One hundred years ago this week, Grace Kingsley reported “there is a new wizard in the motion picture field. His name is Louis H. Tolhurst.” Tolhurst had invented a mechanism that allowed him to film microscopic particles, and Kingsley commented:
Just as if we hadn’t enough actors already, Mr. Tolhurst has succeeded in making screen actors of microbes…With his apparatus this scientist pursues a bacilli, runs him to earth and makes him ‘act’ for the screen with ease and sangfroid. It matters not whether the subject be the blood coursing through arteries, a microbe dashing madly about in a pin-point of water, or a dust germ actually floating through the air—Mr. Tolhurst’s apparatus grabs them all and reveals them to the screen in such a size that the smallest animalcule resembles a mastodon, as it glares at its motion picture audience.
Writer William Wing at Triangle Studio quickly figured out how to use Tolhurst’s invention in a fiction film, The Microscope Mystery, in which a doctor examines a murder weapon under his instrument and determines who the killer was. Nevertheless, Thomas C. Kennedy in Motography felt that the footage of bacilli had “little to do with the story, except they make it last longer.”
Tolhurst put his invention to more successful use a few years later with a series of one-reelers, Secrets of Life. He filmed insects like flies and bees, then Walter Anthony contributed dramatic and funny intertitles; American Cinematographer called the films a “cinematographic triumph.” (Anthony had an impressive list of title writing credits including Foolish Wives, The Sea Hawk and The Cat and Canary.)
Tolhurst, a graduate of Stanford Law School, blamed his interest in microscopy for his failure in half a dozen jobs (he also owned an auto repair shop for several years). He got his start when he was fifteen and his father, a dentist, gave him a microscope for Christmas. After Secrets of Life he continued to invent and patent camera apparatuses, including one to make composite images. He didn’t have commercial success with them, so he quit and he got interested in racing his yacht, the Malabar VII. His 1960 L.A. Times obituary didn’t even mention his film work .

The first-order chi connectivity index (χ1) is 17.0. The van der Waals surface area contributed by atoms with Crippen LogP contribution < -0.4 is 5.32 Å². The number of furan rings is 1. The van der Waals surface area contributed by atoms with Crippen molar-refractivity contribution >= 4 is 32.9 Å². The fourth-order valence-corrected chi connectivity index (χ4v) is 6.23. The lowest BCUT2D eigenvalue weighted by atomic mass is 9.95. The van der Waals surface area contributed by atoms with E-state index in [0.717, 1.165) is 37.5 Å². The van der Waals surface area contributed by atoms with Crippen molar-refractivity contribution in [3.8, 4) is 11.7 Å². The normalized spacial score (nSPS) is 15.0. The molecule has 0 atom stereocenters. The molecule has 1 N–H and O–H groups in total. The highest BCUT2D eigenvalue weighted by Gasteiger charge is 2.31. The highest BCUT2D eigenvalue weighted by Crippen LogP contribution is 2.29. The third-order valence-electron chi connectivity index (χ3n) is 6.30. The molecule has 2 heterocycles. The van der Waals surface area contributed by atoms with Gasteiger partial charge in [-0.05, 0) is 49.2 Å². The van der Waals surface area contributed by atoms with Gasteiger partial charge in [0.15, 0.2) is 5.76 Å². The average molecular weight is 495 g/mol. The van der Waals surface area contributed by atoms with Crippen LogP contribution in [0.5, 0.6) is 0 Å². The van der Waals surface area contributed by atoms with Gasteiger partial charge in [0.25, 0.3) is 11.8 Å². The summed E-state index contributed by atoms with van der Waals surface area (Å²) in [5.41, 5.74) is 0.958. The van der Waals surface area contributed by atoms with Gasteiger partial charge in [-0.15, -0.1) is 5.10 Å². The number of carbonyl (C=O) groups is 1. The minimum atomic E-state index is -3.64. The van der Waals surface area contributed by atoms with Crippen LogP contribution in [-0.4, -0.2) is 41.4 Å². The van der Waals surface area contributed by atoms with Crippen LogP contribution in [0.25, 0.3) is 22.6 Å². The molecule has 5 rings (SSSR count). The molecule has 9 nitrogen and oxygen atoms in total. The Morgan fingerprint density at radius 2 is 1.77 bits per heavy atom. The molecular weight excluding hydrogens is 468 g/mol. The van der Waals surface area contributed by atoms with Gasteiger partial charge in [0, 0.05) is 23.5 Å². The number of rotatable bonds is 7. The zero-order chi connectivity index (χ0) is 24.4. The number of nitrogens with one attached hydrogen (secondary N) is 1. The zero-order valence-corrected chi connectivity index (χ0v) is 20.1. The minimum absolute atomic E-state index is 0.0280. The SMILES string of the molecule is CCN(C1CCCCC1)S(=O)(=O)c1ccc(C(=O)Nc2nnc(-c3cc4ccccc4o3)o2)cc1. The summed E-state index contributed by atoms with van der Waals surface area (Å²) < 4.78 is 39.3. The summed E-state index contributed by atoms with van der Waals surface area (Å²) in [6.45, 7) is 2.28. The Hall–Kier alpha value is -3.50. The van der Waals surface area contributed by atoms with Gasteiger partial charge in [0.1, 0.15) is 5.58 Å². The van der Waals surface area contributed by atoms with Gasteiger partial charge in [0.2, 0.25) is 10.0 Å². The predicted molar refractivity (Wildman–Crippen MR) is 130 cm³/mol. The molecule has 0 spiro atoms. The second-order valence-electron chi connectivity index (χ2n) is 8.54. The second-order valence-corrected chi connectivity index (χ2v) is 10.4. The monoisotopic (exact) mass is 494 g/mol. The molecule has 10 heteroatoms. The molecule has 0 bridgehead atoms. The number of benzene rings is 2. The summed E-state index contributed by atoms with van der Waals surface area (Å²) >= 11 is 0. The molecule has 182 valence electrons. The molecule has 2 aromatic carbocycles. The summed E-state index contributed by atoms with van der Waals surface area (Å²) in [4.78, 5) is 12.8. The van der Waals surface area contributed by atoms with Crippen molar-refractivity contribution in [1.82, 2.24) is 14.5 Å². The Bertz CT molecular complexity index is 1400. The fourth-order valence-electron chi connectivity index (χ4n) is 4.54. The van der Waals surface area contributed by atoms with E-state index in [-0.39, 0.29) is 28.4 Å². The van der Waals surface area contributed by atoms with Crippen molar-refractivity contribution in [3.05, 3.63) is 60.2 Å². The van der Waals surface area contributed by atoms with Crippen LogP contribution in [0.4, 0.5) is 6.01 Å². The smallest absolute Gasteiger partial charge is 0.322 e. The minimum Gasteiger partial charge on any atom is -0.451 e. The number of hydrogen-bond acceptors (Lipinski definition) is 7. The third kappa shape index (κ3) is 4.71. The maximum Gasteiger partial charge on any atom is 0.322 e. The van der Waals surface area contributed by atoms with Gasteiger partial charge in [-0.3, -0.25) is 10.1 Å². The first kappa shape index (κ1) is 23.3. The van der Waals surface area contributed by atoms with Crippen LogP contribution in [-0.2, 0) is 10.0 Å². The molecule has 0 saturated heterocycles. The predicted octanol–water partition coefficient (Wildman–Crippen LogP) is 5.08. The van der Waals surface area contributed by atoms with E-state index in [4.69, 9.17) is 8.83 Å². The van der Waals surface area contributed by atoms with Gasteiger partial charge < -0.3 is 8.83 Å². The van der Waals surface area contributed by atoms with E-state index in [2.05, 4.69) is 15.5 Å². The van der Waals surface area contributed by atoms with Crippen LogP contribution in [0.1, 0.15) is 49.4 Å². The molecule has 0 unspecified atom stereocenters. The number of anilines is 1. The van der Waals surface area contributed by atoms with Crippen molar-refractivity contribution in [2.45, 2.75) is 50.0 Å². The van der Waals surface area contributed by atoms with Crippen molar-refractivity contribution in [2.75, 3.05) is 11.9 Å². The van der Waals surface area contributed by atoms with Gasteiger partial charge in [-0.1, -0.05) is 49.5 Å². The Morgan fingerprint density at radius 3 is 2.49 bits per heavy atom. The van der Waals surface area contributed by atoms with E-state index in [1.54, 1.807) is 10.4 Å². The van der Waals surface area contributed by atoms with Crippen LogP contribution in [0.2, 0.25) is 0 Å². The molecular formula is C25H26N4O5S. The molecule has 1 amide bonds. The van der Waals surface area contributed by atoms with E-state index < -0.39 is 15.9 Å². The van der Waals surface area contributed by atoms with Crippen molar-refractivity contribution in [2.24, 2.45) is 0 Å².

Kingsley’s least favorite film this week was an “old-time thriller” The Straight Way. However, it was her best review. She wrote:
Valeska Surratt cares not how many troubles she has, so long as she can have the right clothes for the occasion…Miss Surratt, in an exquisite flowered satin, is suspected by her husband; she defies the villain in tasty taffeta; she weeps becomingly over her infant in the most exquisite lingerie; she is train-wreaked in a tailor suit, and her husband takes her back in a splendid crepe de chine evening gown…but there are several inaccuracies which get the laughs. For instance, while Miss Surratt is weeping over her babe, the infant nearly rolls off her lap; a house is struck by lightening but nobody in it feels even a shock except one woman, who is instantly killed.
The movie sounds like an absolute hoot. Unfortunately, just like all eleven of Surratt’s films, it is lost. She was primarily a Broadway and vaudeville actress, famous for her outfits.
Kingsley mentioned that actor Thomas Meighan admitted, “in spite of his numerous friends in Los Angeles, he’s just plain lonesome for his wife’s company.” Frances Ring was visiting her sister. Ring and Meighan were happy together; according to his New York Times obituary “The marriage safely weathered all the vicissitudes of fame and fortune, a fact which prompted one Hollywood writer to remark a few years ago that ‘Thomas Meighan and Rin Tin Tin were the only Hollywood stars who had never seen a divorce court.’”
Finally, in this week’s “the past is a foreign country:” Douglas Fairbanks returned to Los Angeles, and “he was met by a crowd of cowboys, who, as a special mark of their affection, treated their hero to a travesty lynching.” Affectionate lynching? They did do things differently there.